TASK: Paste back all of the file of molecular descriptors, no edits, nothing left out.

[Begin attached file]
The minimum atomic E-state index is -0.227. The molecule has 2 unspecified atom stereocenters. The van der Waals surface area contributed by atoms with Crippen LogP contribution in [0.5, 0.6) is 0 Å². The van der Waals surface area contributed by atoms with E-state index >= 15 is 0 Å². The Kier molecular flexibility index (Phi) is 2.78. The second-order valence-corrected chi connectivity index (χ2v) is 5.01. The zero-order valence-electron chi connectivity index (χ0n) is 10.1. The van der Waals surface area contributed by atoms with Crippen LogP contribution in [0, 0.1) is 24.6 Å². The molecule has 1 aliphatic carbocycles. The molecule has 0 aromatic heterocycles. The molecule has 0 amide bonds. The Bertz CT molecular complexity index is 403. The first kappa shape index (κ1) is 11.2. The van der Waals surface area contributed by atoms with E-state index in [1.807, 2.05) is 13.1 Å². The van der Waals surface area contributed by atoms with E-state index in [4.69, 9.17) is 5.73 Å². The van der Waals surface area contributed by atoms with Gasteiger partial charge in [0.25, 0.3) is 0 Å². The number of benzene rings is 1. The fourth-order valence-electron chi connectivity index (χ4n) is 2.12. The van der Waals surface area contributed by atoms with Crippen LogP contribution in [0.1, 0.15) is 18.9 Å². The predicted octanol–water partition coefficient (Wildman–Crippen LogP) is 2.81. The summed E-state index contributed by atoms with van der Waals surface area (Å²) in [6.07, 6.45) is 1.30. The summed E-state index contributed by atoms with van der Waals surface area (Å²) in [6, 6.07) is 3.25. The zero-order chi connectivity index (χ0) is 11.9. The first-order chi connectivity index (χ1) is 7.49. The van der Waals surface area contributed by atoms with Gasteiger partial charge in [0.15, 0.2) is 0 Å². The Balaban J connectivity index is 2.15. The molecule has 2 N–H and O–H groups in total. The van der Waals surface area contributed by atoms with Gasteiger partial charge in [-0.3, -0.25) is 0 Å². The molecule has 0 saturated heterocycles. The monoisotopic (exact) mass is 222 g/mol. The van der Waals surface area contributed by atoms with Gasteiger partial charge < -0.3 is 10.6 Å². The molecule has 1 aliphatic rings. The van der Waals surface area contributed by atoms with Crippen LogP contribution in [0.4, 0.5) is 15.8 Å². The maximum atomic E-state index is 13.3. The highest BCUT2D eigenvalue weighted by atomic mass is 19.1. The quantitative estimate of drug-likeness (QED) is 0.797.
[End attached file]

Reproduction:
The minimum atomic E-state index is -0.227. The molecule has 2 unspecified atom stereocenters. The van der Waals surface area contributed by atoms with Crippen LogP contribution in [0.5, 0.6) is 0 Å². The van der Waals surface area contributed by atoms with E-state index >= 15 is 0 Å². The Kier molecular flexibility index (Phi) is 2.78. The second-order valence-corrected chi connectivity index (χ2v) is 5.01. The zero-order valence-electron chi connectivity index (χ0n) is 10.1. The van der Waals surface area contributed by atoms with Crippen LogP contribution in [0, 0.1) is 24.6 Å². The molecule has 1 aliphatic carbocycles. The molecule has 0 aromatic heterocycles. The molecule has 0 amide bonds. The Bertz CT molecular complexity index is 403. The first kappa shape index (κ1) is 11.2. The van der Waals surface area contributed by atoms with E-state index in [1.807, 2.05) is 13.1 Å². The van der Waals surface area contributed by atoms with E-state index in [4.69, 9.17) is 5.73 Å². The van der Waals surface area contributed by atoms with Gasteiger partial charge in [0.25, 0.3) is 0 Å². The number of benzene rings is 1. The fourth-order valence-electron chi connectivity index (χ4n) is 2.12. The van der Waals surface area contributed by atoms with Crippen LogP contribution in [0.1, 0.15) is 18.9 Å². The predicted octanol–water partition coefficient (Wildman–Crippen LogP) is 2.81. The summed E-state index contributed by atoms with van der Waals surface area (Å²) in [6.07, 6.45) is 1.30. The summed E-state index contributed by atoms with van der Waals surface area (Å²) in [6, 6.07) is 3.25. The zero-order chi connectivity index (χ0) is 11.9. The first-order chi connectivity index (χ1) is 7.49. The van der Waals surface area contributed by atoms with Gasteiger partial charge in [0.15, 0.2) is 0 Å². The Balaban J connectivity index is 2.15. The molecule has 2 N–H and O–H groups in total. The van der Waals surface area contributed by atoms with Gasteiger partial charge in [-0.3, -0.25) is 0 Å². The molecule has 0 saturated heterocycles. The monoisotopic (exact) mass is 222 g/mol. The van der Waals surface area contributed by atoms with Gasteiger partial charge < -0.3 is 10.6 Å². The molecule has 1 aliphatic rings. The van der Waals surface area contributed by atoms with Crippen LogP contribution in [0.4, 0.5) is 15.8 Å². The maximum atomic E-state index is 13.3. The highest BCUT2D eigenvalue weighted by atomic mass is 19.1. The quantitative estimate of drug-likeness (QED) is 0.797.